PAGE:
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Anyone who has been involved in researching radio
history has sooner or later come upon the name of
Frank Bresee.  The interviews he has conducted for
his
Golden Days of Radio series for decades are an
invaluable repository of stories from those who were
actually there.  For that matter, Frank himself was
"actually there," having begun in radio as a young
boy.
During the 1998 NLAS Convention in Mena, Frank
shared with us some of his research and memories,
which we will in turn be sharing with you here.  First
of all, he is remembering the days when he was cast
as "Little Beaver" on the famous radio Western
Red
Ryder.
"I was cast as Little Beaver in 1942, and did that on
and off for about four years.  It was a great show,
because we did it six nights a week.  On Monday,
Wednesday, and Friday the show was on the Mutual
Network, which meant we would go to the Mutual
studios on Melrose Avenue... then, on Tuesday we
would go to the NBC studios at Sunset and Vine,
and do the same show that we had done on Mutual
on Monday night.  That's when I first saw Lum and
Abner.  They were doing their show at NBC, and their
studio was right next to the one we used.  They sat in
the middle of the room at a table to do their show.  I
used to collect scripts from those days, and it was
amazing because most radio scripts are typed
double-spaced all the way through.  But with
Lum
and Abner,
they were single-spaced, because the
fellows knew their material so well that they didn't
have to worry about making a mistake.
"When I would get to the studio on Tuesday, since
we had already done
Red Ryder on Mutual the day
before we didn't need as much rehearsal.  So, I
would get there about 5:30 in the afternoon, and we
went on the air at 7:30.  Lum and Abner were doing
their show from 5:15 to 5:30 for the East Coast
broadcast, so about the time I would be coming in
they would come walking down the hall, going out to
dinner between shows.  They always had friends
with them and were cutting up with each other.  
Then, I would finish the
Red Ryder show, which aired
from 7:30 to 8:00, and walk out of the studio about
8:05.  As I walked back down the hall, Lum and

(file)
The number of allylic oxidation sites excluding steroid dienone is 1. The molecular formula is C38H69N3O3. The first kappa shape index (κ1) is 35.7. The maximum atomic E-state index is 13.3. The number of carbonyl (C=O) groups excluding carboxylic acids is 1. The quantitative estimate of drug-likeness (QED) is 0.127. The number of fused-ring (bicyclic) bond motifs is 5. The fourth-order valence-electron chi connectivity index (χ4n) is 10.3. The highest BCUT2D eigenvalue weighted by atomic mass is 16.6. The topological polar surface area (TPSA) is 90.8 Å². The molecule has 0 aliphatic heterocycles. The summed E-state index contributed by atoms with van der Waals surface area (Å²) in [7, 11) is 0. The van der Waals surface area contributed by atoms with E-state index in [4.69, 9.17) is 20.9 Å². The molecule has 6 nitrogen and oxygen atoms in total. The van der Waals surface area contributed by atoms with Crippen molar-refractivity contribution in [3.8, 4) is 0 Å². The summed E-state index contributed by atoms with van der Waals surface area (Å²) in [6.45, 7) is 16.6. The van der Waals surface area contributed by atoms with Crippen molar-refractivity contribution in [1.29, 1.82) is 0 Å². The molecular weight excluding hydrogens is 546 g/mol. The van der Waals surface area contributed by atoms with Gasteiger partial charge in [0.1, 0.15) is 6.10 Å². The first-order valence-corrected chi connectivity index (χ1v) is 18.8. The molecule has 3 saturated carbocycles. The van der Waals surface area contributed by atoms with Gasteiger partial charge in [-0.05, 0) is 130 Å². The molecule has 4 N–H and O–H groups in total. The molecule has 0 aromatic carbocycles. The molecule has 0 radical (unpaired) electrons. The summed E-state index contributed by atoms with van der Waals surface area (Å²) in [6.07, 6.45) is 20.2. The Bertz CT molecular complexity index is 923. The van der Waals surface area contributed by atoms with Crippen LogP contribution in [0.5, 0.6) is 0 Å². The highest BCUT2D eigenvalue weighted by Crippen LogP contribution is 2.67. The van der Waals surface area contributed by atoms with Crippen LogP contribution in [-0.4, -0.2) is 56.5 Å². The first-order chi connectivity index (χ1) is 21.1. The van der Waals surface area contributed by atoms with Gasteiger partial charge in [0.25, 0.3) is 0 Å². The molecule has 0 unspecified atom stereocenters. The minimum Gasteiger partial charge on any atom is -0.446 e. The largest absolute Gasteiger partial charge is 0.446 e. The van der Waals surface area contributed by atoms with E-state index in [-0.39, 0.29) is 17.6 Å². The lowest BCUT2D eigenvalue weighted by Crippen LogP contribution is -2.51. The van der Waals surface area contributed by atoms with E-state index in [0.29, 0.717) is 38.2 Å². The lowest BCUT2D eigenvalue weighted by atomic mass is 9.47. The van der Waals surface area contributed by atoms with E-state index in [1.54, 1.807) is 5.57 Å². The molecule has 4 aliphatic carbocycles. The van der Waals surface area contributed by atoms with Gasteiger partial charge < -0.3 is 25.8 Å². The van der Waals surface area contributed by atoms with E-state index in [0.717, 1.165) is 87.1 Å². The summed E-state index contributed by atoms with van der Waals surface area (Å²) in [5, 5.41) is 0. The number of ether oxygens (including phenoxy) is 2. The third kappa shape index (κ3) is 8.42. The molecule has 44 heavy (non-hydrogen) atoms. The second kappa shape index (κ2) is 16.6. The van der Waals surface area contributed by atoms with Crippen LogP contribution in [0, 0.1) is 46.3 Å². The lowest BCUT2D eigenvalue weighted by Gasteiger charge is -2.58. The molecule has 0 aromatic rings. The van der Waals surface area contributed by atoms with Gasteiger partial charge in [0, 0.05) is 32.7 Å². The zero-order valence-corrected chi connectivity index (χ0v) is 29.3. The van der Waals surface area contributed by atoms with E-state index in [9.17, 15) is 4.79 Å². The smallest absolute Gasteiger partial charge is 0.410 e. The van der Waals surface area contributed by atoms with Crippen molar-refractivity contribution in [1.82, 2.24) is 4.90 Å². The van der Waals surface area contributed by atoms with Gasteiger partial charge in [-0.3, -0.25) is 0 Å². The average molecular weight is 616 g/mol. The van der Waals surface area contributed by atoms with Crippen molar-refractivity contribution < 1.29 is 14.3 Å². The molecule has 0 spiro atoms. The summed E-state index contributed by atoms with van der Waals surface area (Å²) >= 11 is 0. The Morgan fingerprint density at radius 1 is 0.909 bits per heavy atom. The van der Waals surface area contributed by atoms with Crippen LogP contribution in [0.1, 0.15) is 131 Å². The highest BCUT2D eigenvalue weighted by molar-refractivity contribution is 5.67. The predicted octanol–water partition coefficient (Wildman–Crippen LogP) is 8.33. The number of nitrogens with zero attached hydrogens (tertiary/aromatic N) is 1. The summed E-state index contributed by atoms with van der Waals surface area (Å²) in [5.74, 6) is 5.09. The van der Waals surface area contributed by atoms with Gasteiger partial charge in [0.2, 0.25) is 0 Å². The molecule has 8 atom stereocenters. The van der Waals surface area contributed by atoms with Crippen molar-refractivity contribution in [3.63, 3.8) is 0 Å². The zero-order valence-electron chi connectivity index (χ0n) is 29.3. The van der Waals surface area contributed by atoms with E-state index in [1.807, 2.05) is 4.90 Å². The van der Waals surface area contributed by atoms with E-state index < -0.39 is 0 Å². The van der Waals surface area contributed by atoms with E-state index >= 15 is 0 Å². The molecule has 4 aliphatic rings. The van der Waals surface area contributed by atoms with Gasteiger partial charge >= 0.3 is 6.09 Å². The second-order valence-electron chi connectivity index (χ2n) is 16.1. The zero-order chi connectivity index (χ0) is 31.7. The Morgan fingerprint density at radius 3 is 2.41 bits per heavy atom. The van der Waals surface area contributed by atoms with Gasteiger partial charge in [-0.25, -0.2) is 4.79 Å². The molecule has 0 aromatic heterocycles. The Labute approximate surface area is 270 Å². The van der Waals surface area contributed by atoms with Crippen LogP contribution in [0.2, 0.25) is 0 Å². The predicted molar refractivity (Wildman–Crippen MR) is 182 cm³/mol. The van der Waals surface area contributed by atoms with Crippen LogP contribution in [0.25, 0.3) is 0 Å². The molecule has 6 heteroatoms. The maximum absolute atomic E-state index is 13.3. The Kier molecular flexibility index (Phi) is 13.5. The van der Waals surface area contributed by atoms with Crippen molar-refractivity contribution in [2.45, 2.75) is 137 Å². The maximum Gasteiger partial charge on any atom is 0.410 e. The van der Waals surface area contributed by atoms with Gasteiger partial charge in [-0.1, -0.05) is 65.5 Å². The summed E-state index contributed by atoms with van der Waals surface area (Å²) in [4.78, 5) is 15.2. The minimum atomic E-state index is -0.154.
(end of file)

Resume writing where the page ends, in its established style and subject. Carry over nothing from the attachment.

Abner would be walking back in to do their
second
show of the day, which was for the West Coast at
8:15 to 8:30.  So I saw a lot of them during the early
1940s.
The original version of this article appeared in the August 1998 issue of The Jot 'Em Down Journal.  
Some modifications have been made to adapt it to this web format.
Somewhat surprisingly, Frank began his Golden
Days of Radio
series in 1949, when radio's "golden
days" were not even over yet!  He explains that even
by that time television was cutting into radio's
longtime market, and shows were already dropping
out and being forgotten.  After being carried over a
number of stations in the Los Angeles area, Frank's
program was picked up by the Armed Forces Radio
Service in 1965, and it is his interviews from this era
that are most readily available.
Another of Frank's L&A-related acquaintances was
Wendell Niles, L&A's announcer during their
30-minute show days, and guest at the 1989 NLAS
Convention.  "I was working for Ralph Edwards
Productions on a TV show called
It Could Be You,"
Frank explains.  "It was a daytime show hosted by
Bill Leyden, and he would pick people out of the
studio audience to tell their stories and win prizes.  
One weekend, Wendell and Bill Leyden went
hunting, and another hunter mistook them for a
couple of deer and shot at them.  They missed
Wendell, but Bill Leyden got his eye put out...  so for
a couple of weeks Wendell Niles hosted the show
instead of Bill, and he was very good at it."
During the 1940s, when Lum and Abner needed
any sort of female character, the actress they called
Frank Bresee meets Edgar Bergen and
Charlie McCarthy, 1978.
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